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Henry Wadsworth Longfellow (1807–1882). Complete Poetical Works. 1893.


II. Unacknowledged and Uncollected Translations. Elegy written in the Ruins of an Old Castle

By Friedrich von Matthisson

SILENT, in the veil of evening twilight,

Rests the plain; the woodland song is still,

Save that here, amid these mouldering ruins,

Chirps a cricket, mournfully and shrill.

Silence sinks from skies without a shadow,

Slowly wind the herds from field and meadow,

And the weary hind to the repose

Of his father’s lowly cottage goes.

Here, upon this hill, by forests bounded,

’Mid the ruins of departed days,

By the awful shapes of Eld surrounded,

Sadness! unto thee my song I raise!

Sadly think I what in gray old ages

Were these wrecks of lordly heritages:

A majestic castle, like a crown,

Placed upon the mountain’s brow of stone.

There, where round the column’s gloomy ruins,

Sadly whispering, clings the ivy green,

And the evening twilight’s mournful shimmer

Blinks the empty window-space between,

Blessed, perhaps, a father’s tearful eye

Once the noblest son of Germany;

One whose heart, with high ambition rife,

Warmly swelled to meet the coming strife.

“Go in peace!” thus spake the hoary warrior,

As he girded on his sword of fame;

“Come not back again, or come as victor:

Oh, be worthy of thy father’s name!”

And the noble youth’s bright eyes were throwing

Deadly flashes forth; his cheeks were glowing,

As with full-blown branches the red rose

In the purple light of morning glows.

Then, a cloud of thunder, flew the champion,

Even as Richard Lion-Heart, to fight;

Like a wood of pines in storm and tempest,

Bowed before his path the hostile might.

Gently, as a brook through flowers descendeth.

Homeward to the castle-crag he wendeth,—

To his father’s glad, yet tearful face,—

To the modest maiden’s chaste embrace.

Oh, with anxious longing, looks the fair one

From her turret down the valley drear!

Shield and breastplate glow in gold of evening,

Steeds fly forward, the beloved draws near!

Him the faithful right-hand mute extending,

Stands she, pallid looks with blushes blending.

Oh, but what that soft, soft eye doth say,

Sings not Petrarch’s, nor e’en Sappho’s lay!

Merrily echoed there the sound of goblets,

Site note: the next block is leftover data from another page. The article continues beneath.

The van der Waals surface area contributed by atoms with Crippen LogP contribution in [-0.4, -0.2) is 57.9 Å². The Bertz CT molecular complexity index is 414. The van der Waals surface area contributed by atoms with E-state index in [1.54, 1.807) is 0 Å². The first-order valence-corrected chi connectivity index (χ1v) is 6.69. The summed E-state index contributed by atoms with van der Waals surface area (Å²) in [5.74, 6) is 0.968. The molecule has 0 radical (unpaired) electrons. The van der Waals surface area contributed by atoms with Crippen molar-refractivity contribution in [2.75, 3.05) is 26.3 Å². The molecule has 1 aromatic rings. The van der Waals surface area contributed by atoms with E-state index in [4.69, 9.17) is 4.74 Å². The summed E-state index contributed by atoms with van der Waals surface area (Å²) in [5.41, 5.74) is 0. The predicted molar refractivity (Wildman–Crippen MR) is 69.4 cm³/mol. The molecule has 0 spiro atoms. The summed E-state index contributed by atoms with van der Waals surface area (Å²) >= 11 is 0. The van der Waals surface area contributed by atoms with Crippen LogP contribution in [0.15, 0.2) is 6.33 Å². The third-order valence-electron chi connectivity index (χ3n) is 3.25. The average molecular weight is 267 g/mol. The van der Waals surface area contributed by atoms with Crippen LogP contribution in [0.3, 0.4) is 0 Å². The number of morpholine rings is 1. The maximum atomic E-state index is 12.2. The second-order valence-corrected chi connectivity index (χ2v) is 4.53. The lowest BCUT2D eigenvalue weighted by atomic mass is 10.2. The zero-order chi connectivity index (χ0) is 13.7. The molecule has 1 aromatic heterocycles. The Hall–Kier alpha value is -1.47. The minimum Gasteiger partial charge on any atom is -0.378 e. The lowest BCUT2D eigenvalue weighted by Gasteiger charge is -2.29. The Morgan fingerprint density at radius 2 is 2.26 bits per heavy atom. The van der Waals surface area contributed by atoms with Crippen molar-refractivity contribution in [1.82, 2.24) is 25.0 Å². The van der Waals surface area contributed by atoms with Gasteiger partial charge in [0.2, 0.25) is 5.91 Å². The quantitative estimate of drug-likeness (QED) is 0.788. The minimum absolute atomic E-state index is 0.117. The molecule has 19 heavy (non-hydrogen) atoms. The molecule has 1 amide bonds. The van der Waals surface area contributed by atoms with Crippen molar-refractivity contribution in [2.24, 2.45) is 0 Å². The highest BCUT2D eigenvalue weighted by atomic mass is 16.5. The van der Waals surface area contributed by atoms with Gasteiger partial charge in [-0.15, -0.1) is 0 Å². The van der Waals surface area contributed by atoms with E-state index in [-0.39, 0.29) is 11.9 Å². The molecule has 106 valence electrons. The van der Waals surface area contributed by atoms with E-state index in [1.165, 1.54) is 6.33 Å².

Where the rank grass, waving in the gale,

O’er the nests of owls is blackly spreading,

Till the silver glance of stars grew pale.

Tales of hard-won battle fought afar,

Wild adventures in the Holy War,

Wakened in the breast of hardy knight

The remembrance of his fierce delight.

Oh, what changes! Awe and night o’ershadow

Now the scene of all that proud array;

Winds of evening, full of sadness, whisper,

Where the strong ones revelled and were gay;

Thistles lonely nod, in places seated

Where for shield and spear the boy entreated,

When aloud the war-horn’s summons rang,

And to horse in speed the father sprang.

Ashes are the bones of these,—the mighty!

Deep they lie within earth’s gloomy breast;

Hardly the half-sunken funeral tablets

Now point out the places where they rest!

Many to the winds were long since scattered,—

Like their tombs, their memories sunk and shattered

O’er the brilliant deeds of ages gone

Sweep the cloud-folds of Oblivion!

Thus depart life’s pageantry and glory!

Thus flit by the visions of vain might!

Thus sinks, in the rapid lapse of ages,

All that earth doth bear, to empty night!

Laurels, that the victor’s brow encircle,

High deeds, that in brass and marble sparkle,

Urns devoted unto Memory,

And the songs of Immortality!

All, all, that with longing and with rapture

Here on earth a noble heart doth warm,

Vanishes like sunshine in the autumn,

When the horizon’s verge is veiled in storm.

Friends at evening part with warm embraces,—

Morning looks upon the death-pale faces;

Even the joys that Love and Friendship find

Leave on earth no lasting trace behind.

Gentle Love! how all thy fields of roses

Bounded close by thorny deserts lie!

And a sudden tempest’s awful shadow

Oft doth darken Friendship’s brightest sky!

Vain are titles, honor, might, and glory!

On the monarch’s temples proud and hoary,

And the way-worn pilgrim’s trembling head,

Doth the grave one common darkness spread!